Garcia also has a record of LGBT support. While serving on the Dallas City Council from 1991-95, he was a strong proponent of the Dallas police lifting a ban on hiring gays and lesbians and supported adding sexual orientation to the city’s policy protecting employees against discrimination. When he went on to serve in the Texas House in 1996 until 2002, he voted for an LGBT-inclusive hate crime bill in 2001.
While his efforts on behalf of the LGBT community have had “proven results,” he said his focus if elected would be the Domestic Partner Benefits and Obligations Act, which would give domestic partner benefits to government employees. He said he thinks it is the next step in achieving LGBT legislation because it could gain bipartisan support, whereas repealing DOMA won’t happen for years.
“The repeal of DOMA is something you bring up and you fight, knowing that can’t win but hoping to get it defeated in four or six years,” he said.
Hicks is another frontrunner from Tarrant County. The youngest woman ever elected to the council, Hicks’ District 8 seat contains the area where the Rainbow Lounge is situated. She became outspoken for the LGBT community after the 2009 raid of the gay bar, calling it “a learning time for Tarrant County.”
She later voted in favor a fully LGBT-inclusive, citywide anti-discrimination ordinance in 2010. A strong supporter of ENDA and SNDA,
Hicks said she would first tackle repealing DOMA if elected, adding that she also wants to bring domestic partner benefits to government employees because she has heard her district voice concerns for benefits, especially with the economy.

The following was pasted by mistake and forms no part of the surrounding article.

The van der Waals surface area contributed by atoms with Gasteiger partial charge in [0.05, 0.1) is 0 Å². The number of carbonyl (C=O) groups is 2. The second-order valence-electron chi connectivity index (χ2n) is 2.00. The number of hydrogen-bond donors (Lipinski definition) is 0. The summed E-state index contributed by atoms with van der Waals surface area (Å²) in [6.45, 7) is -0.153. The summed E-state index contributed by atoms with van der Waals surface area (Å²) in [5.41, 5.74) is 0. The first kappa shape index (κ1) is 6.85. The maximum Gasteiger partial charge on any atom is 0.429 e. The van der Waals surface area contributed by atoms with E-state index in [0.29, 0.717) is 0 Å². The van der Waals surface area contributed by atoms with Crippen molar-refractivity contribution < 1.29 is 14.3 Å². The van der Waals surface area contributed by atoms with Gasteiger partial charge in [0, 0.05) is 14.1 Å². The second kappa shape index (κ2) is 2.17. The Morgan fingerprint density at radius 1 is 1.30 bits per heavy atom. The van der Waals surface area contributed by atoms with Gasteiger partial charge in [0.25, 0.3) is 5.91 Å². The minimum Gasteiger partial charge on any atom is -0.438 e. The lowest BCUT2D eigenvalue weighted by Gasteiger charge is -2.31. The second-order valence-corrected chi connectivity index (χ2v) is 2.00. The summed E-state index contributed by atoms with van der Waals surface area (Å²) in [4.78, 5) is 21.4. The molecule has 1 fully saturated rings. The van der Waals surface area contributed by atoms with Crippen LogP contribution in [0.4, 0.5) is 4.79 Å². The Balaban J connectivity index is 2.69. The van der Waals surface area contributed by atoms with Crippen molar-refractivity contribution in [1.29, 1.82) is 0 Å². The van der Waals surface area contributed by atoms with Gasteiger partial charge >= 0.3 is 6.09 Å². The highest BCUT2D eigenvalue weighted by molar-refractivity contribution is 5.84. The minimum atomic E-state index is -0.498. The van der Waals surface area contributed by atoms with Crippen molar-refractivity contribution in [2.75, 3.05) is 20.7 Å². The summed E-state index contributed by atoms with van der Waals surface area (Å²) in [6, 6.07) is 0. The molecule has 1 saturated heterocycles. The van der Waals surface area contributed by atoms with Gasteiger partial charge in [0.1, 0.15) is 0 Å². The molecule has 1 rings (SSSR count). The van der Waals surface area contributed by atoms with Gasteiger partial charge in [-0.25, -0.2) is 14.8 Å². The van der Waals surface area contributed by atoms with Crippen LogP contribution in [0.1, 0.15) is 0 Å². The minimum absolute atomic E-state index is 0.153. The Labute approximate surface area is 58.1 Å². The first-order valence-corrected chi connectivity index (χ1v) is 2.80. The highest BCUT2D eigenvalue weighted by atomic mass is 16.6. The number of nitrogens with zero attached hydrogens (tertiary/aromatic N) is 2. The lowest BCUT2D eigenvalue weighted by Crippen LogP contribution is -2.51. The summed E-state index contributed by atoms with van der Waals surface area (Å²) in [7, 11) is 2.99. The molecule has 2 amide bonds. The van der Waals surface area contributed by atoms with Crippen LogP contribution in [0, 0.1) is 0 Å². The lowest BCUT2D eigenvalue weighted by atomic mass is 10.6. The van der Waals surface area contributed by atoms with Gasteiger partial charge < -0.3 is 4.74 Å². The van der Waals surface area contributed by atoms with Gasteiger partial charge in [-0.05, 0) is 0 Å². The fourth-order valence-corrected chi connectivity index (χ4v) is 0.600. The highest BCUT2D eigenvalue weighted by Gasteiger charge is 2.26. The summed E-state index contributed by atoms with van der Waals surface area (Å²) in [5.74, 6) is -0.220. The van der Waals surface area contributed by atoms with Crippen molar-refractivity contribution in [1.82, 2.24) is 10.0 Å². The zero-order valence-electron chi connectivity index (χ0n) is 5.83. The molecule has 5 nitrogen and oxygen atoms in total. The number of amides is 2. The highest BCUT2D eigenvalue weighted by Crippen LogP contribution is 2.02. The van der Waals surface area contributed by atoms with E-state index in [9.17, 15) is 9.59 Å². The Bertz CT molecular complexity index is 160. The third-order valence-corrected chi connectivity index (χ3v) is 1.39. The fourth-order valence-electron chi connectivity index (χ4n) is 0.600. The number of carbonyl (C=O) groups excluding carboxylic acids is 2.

However, she said repealing DOMA is the first step to opening the door to more progress and would be her first priority because she thinks it can be done in the next two years.
Openly gay Fort Worth Councilman Joel Burns lives in District 33. He clarified in November that he is not running and endorsed Veasey.
The lesser-known candidates are even supportive of LGBT bills and are vocal about their focus on equality.
Dallas attorney Chrysta Castañeda said that while she has not served as an elected official, her law practice has made her value diversity when she assembles trial teams.
Repealing DOMA is her main priority because she thinks “it’s possible” to repeal DOMA in the next four years.
Her next “high priority” would be ENDA and SDNA because she has defended Dallas County employees in the past who faced sexual harassment allegations because they were gay.
Local activist and business owner Jason Roberts started the national program, The Better Block, in his Oak Cliff neighborhood. He said when the new seat was announced, his national project inspired him to make a larger change.
His progressive upbringing made him an LGBT supporter and he thinks “it’s unfathomable for me to even think that we’re even questioning equal rights for lesbians, gays or anybody” and wants to help change that as a congressman.
Former Dallas Councilman Steve Salazar served on the council from 1995-2001 and then again from 2003-11. He was not on the council for votes on anti-discrimination measures in 1995 and 2002, but he voted in favor of a budget in 2004 that included domestic partner benefits.
He was endorsed by the Dallas Gay and Lesbian Alliance in 2009.
Dallas dentist and businessman David Alameel is also running for the seat after building his company into a healthcare group with a network of dental centers called Jefferson Dental Clinics.
Neither Salazar nor Alameel could be reached for an interview.
Forum features full field
A forum hosted by West Dallas Chamber of Commerce and Dallas County Young Democrats will include all 11 Democratic candidates, according to a press release. The forum is Monday, April 9, from 5:30-7 p.m. at the Salon Las Americas, at 1004 Fort Worth Ave. For more information or to R.S.V.P., visit WestDallasChamber.com.
This article appeared in the Dallas Voice print edition April 6, 2012.